I know what you mean. I fault the lax building codes. I asked the builder if I could pay for:
1. Upgraded windows
2. Tyvek wrapping on the house
3. The best caulk money can buy
I was told no each time or that the price they would quote would make me say no.
So I have spent time installing v strip and upgraded weather stripping on the windows and doors and went so far as to remove the window casing and add spray foam on the worst windows. All exterior facing outlets have the insulation covers.
One of the contractors thinks they installed an undersized furnace at 64,000 BTU. He claimed he services the same model house up the street and theirs is bigger. It has some credibility, as on cold windy days, the furnace doesn’t shut down. I also don’t set back the temperature at night since it takes 3 hours to warm up again in the morning. I get lots of air flow from the vents though.
The existing condensers were dropped on the ground on pads and were far from level. I built frames of 2x4 pressure treated lumber to level them off.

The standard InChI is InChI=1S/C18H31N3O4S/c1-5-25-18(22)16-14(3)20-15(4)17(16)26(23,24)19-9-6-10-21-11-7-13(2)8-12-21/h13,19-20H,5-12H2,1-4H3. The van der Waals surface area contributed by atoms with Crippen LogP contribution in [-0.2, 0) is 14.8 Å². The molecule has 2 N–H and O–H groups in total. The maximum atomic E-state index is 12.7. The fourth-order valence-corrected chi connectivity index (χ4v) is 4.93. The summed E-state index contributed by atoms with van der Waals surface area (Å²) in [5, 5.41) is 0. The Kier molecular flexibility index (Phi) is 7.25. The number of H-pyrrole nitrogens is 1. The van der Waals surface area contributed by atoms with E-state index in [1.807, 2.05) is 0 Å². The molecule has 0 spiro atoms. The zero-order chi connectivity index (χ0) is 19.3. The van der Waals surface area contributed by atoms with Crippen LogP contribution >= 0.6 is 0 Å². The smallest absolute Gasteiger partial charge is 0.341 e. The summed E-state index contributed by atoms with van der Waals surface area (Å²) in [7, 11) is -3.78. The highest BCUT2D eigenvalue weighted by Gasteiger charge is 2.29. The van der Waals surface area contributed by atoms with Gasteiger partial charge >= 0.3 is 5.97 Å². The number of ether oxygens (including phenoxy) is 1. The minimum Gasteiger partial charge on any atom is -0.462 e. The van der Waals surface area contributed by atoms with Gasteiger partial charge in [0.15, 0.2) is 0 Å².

I could roll the dice and what until the AC fails and replace it during the summer at the going rate with no rebates or tax credits. I would only buy a mid grade replacement in this scenario and keep the 64,000 BTU single speed 80% furnance. It could go this year or last 5 to 8 years more. Who knows? We just seem to get couple more each year fail on the street.
The other option is to replace with a modulating 95% variable speed furnace with a high efficiency two-stage AC unit, intelligent controller and take advantage of rebates and tax credits. This option would cost me about 1.5 times (after rebates and credits) of a mid level replacement AC unit.
I agree that I would only save about $400 to $500 a year on energy. But since I am convinced the AC will fail during my stay here, I am leaning towards spending 1.5 times now and saving the $500 per year and enjoying the improved comfort.
I need to find some experts to look at the duct work and calculate the load properly.